Of all the people involved in Tiberius’s coming to power, and use of power, Livia, his mother, has to be the most significant.  Livia’s role in the BBC production of ‘I Claudius’ was interesting to say the least; they have her killing her husband and Emperor Augustus, mouth kissed and breast fondled by Caligula, and killing other members of her family.  She plotted, schemed, and killed as was needed, and according to Tacitus and Cassius Dio (Roman historians) she was the worst 

By: Anthony Ballatore

Roman Emperors & their Coins

0) Ancient Roman Coins On Ebay

1) When, where & why were coins first made?

2) The Story of Romulus and Remus & The Birth of Rome

3) The Roman Republic

4) Julius Caesar and the Death of the Republic

5) Augustus Caesar: The First Roman Emperor

6) Tiberius Caesar: The First Julio-Claudian Heir

7) Caligula: The first really crazy Caesar

8) Claudius: A level headed Caesar?

9) Nero: The Last Julio-Claudian Heir

Websites worth knowing:

By far the single best location for identifying, evaluating, and touring ancient coins. This link will direct you to their seach engines. Enjoy.

Along with WildWinds, this is a site of the highest regard, accurate information, and ethical policies; 'AUTHENTICITY GUARANTEED FOR ETERNITY' says it all.

Frank S. Robinson is a unique individual. I have more respect for Mr. Robinson than any other coin dealer.  His book 'The Case for Rational Optimism' (2009) will most likely leave you with this same perspective. If his book doesn't, dealing with him will. He is often mistaken for Neil Armstrong. :-)

Harlan J. Berk, Ltd.
Located in Chicago, Harlan J. Berk, Ltd. is an excellent location for both common and rare coins; often of
museum quality.

Reid Goldsborough's web pages are well written, educational, the first site to read regarding counterfiet coins. This site is hosted for free by VCoins.

A commercial coin and information site established December 3, 1998.  Their code of ethics and years of operation speaks loudly.

Another commercial coin and information site.

One of our sites dedicated to pens, ink, quills, books, writing, reading, history, and anything else that envolves language, art, and ideas.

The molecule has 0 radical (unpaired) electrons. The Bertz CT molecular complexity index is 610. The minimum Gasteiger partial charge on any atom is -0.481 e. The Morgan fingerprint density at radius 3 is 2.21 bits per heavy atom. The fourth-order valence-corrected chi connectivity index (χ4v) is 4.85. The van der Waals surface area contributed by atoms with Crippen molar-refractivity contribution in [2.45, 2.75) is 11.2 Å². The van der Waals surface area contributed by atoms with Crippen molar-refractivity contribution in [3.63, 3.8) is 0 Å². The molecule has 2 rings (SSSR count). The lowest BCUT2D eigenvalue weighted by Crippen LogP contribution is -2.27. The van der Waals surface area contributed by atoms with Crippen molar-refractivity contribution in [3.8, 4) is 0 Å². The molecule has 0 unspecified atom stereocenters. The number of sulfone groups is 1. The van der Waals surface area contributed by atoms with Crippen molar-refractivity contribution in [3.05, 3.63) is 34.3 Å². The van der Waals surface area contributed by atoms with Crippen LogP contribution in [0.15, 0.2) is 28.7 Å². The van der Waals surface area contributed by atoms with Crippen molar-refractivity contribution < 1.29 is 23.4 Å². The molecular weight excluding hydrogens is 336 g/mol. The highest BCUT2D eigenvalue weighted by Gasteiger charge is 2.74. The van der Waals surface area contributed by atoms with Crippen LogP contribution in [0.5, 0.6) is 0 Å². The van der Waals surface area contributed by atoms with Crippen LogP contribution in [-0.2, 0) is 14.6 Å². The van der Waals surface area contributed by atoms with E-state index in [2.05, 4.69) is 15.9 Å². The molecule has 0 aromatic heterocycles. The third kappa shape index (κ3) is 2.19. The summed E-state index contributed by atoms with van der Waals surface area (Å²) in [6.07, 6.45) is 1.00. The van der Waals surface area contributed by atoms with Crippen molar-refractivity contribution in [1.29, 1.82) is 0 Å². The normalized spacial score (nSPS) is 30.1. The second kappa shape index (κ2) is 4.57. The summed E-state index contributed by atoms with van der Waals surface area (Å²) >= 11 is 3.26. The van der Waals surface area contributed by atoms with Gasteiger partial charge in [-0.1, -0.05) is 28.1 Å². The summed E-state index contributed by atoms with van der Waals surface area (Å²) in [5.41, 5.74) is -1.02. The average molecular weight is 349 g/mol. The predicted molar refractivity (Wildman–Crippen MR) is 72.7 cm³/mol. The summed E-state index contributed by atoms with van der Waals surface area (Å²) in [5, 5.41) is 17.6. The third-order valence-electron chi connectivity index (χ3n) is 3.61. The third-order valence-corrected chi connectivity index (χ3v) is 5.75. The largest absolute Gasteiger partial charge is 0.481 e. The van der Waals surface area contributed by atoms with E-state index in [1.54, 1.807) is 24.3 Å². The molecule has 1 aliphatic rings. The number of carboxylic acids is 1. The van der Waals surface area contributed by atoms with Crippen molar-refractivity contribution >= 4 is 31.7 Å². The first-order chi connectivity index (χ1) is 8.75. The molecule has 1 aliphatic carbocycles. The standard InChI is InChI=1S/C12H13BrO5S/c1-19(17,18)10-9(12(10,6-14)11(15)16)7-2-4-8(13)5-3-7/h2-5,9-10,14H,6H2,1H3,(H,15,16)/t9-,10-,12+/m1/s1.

that a dowager could be.  This view belies the truth in these male historian’s opinions of Livia.  A dowager’s wealth is acquired from her husband.  Livia brought wealth and influence to Augustus.  An arguable case can me made that a major part of Augustus’s success was the result of marrying Livia.  If Livia was not at the helm of the Roman ship of state during the reign of Augustus and Tiberius, she definitely influenced its navigation.
          Livia’s story is worthy of its own BBC production, if not for her actions then for how history has viewed and recorded her actions.  Actions that label men as heroes, labeled Livia as a crone or witch.  Livia can easily be seen as a two thousand year old example of a male dominant world’s double standard regarding men and women.  In a time when women had value only if their family name could give their husband influence, or their money could advance the men in their family, Livia rose to a height above that of the common roman aristocratic male.  Livia set the stage and standard for powerful roman woman, and might well be the benchmark for all the powerful and influential women throughout the history of the western world.
          There is a long list of women who ruled Rome through their relation to the emperor, and Livia is at the top of that list.

          If you enjoy intrigue and plotting, drama and suspense, I strongly suggest you read Robert Graves's ‘I, Claudius’ and ‘Claudius the God’.  I also highly recommend the BBC production of ‘I Claudius’ in which both of Robert Grave’s books were combined to create an exceptionally entertaining, and relatively accurate account of the Roman emperors Augustus through Claudius, their families, friends and enemies.  You might also want to read ‘Livia Drusilla - The First Empress of the Roman Empire’ which lays out her life, deeds, myths, and the coins reputed to carry her image through history; you will also find links to some of the other famous and infamous Roman Empresses, wives, mothers, sisters, and lovers that helped mold and shape Roman History.

Remember to insure all of your coins, and keep them in a safety deposit box; not at home.